University of Wisconsin-Milwaukee

University of Wisconsin-Milwaukee

Milwaukee, WI


Nikole Bouchard wins Baltic Thermal Pool Park competition

By snatraj
Dec 17, '14 11:42 AM EST

Assistant Professor Nikole Bouchard won the 1st Place Award for the Baltic Thermal Pool Park 2014 International Design Competition, held in Liepāja, Latvia, as well as Honorable Mention awards in the Mojdeh Baratloo Urban Urge 2014 competition (Brooklyn, NY) and the One Prize 2014 design competition (Brooklyn, Navy Yard, New York City). Click here to see images.

Baltic Thermal Pool Park competition:

This competition, held by Homemade Dessert in cooperation with Liepaja City Council, Latvia asked designers to present the vision for a new development that would consist of thermal pool park with outdoor and indoor SPA facilities. Prof. Bouchard’s project, SP•ÄRK, provides a productive place for rest, relaxation and rejuvenation. It ignites with a cut-and-fill landscape strategy. Soil is excavated to create several ponds of varying sizes throughout the site. Some ponds are Constructed Wetlands for Rainwater Remediation - Others are Thermal Springs rich with healing minerals and salts. The excavated matter is then redistributed on the site to create topographic variation.

Next, the site is draped with elevated, undulating, inhabitable slabs (which borrow from Timber Boat construction techniques) to create an artificial landscape that houses SP•ÄRK, The Thermal Pool Park. These slabs provide recreational space, collect rainwater, produce agriculture and allow access to views of the stunning surroundings.

SP•ÄRK, is home to The Summer Cinema with outdoor film screenings, many Music Festivals, snow-related Winter Wonderland Adventures, and The "Fruit Forest" with planted plots of harvestable native apple, pear, cherry and plum trees. Pockets of Flexible Market Spaces found throughout the site provide opportunities to sell this locally grown produce.

With this hybrid program, SP•ÄRK attracts people of all ages and types throughout the entire year.

MOJDEH BARATLOO URBAN URGE AWARDS 2014 International Design Competition

The Urban Urge Awards recognize that multidisciplinary perspectives generate creative interventions to challenges of the urban environment. The Awards encourage new avenues of urban artwork, performance, installation, and support novel means of developing inquiry and generating discussion. Prof. Bouchard’s design, BEEbrane, was developed in the aftermath of Hurricane Sandy, which swept through New York City. The storm struck the city’s trees like a chain saw, toppling more than 8,000 street trees and destroying thousands more in parks and woodlands. Following the storm, the City’s Parks Department responded to over 20,044 tree-service requests, which resulted in more than 13,000 work orders. NYC’s Parks department makes a constant effort to rid the city’s parks of tree debris and fallen branches. BEEbrane proposes to convert this material into new homes for Urban Honey Bees. One of the oldest forms of Bee Keeping is the Bee Gum - an existing section of tree where the hollow trunk cavity serves as the Bee habitat. This form of habitat provides an environment that protects the hive(s) from threatening weather conditions, like rain, frost, snow and wind. The Bee Gum artificial hive allows for the cultivation of many more Bee species in comparison to most artificial hives since it enables the Bee(s) to build their own hive. BEEbrane proposes to gather and collect tree debris and fallen branches throughout NYC. From there, community members pick up their very own “Pile Pack”, an extendable pile that packs nicely into a carry-case. With the carry-case in hand, community members plant their piles on the gridded pavilion site located along the DUMBO Waterfront. The planted piles are then inserted into the fallen trees. Slowly but surely, as the pavilion is planted, the BEEbrane habitat grows, creating a productive source of Bee By- Products, a spectacle for the city and a reinstated Urban Forest.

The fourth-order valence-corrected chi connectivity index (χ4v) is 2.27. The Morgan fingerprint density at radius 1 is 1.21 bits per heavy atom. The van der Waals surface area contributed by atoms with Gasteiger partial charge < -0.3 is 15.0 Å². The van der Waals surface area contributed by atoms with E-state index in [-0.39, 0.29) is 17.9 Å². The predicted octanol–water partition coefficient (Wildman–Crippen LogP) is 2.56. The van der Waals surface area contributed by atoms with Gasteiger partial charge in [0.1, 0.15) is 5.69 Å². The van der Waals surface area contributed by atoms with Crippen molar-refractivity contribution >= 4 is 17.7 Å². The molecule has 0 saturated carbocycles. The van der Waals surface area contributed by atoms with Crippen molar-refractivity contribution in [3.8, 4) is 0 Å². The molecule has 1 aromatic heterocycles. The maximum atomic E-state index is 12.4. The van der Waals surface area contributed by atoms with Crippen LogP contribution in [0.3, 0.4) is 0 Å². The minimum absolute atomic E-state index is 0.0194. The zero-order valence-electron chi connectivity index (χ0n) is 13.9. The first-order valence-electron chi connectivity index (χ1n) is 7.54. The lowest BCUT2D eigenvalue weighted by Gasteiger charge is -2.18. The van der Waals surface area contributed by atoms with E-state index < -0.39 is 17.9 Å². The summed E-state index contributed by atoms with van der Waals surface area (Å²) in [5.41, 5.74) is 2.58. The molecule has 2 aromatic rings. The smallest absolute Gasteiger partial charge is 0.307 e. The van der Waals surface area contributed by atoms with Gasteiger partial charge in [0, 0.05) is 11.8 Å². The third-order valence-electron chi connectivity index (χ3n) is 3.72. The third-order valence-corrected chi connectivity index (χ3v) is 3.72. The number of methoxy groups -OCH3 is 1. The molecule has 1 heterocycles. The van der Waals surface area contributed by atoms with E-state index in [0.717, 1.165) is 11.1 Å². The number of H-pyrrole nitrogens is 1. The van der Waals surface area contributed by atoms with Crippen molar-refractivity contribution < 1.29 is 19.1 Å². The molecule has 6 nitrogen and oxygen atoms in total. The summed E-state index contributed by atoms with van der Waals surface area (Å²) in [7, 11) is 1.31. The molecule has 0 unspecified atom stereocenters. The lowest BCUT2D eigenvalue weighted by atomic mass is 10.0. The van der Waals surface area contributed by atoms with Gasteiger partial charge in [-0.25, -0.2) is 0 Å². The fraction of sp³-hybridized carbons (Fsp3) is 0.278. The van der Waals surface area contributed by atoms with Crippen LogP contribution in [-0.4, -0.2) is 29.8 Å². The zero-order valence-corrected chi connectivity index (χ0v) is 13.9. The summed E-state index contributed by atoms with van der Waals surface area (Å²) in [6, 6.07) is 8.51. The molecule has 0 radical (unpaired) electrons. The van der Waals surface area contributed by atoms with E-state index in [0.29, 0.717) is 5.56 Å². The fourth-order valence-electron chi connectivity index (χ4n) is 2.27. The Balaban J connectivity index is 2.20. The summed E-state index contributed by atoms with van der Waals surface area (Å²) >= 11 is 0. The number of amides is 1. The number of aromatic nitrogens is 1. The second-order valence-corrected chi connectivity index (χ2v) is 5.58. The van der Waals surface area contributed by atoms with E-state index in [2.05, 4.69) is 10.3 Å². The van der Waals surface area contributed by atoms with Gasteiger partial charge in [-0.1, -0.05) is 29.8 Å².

ONE PRIZE 2014 International Design Competition

SKOOL HAUS operates on the principle that learning can happen at any time and in any place. The project proposes a flexible system of diverse components that can be deployed (on land and in water) to accommodate different types of learning environments. The system can also be configured to create inviting urban spaces and cultural platforms for engaging the local community. Taking cues from the rich history and industrial context of The Navy Yard, the project appropriates industrial naval materials, structures and techniques in the design of ONE Lab’s new educational facility. The use of innovative timber technology in conjunction with boat building techniques promote an interdisciplinary process that relies on the collaboration between students, boat builders, physicists, fabricators, and material scientists. The result is a smart and sensitive facility that respects the architectural language of Building 128 while providing a space that supports active learning and innovation.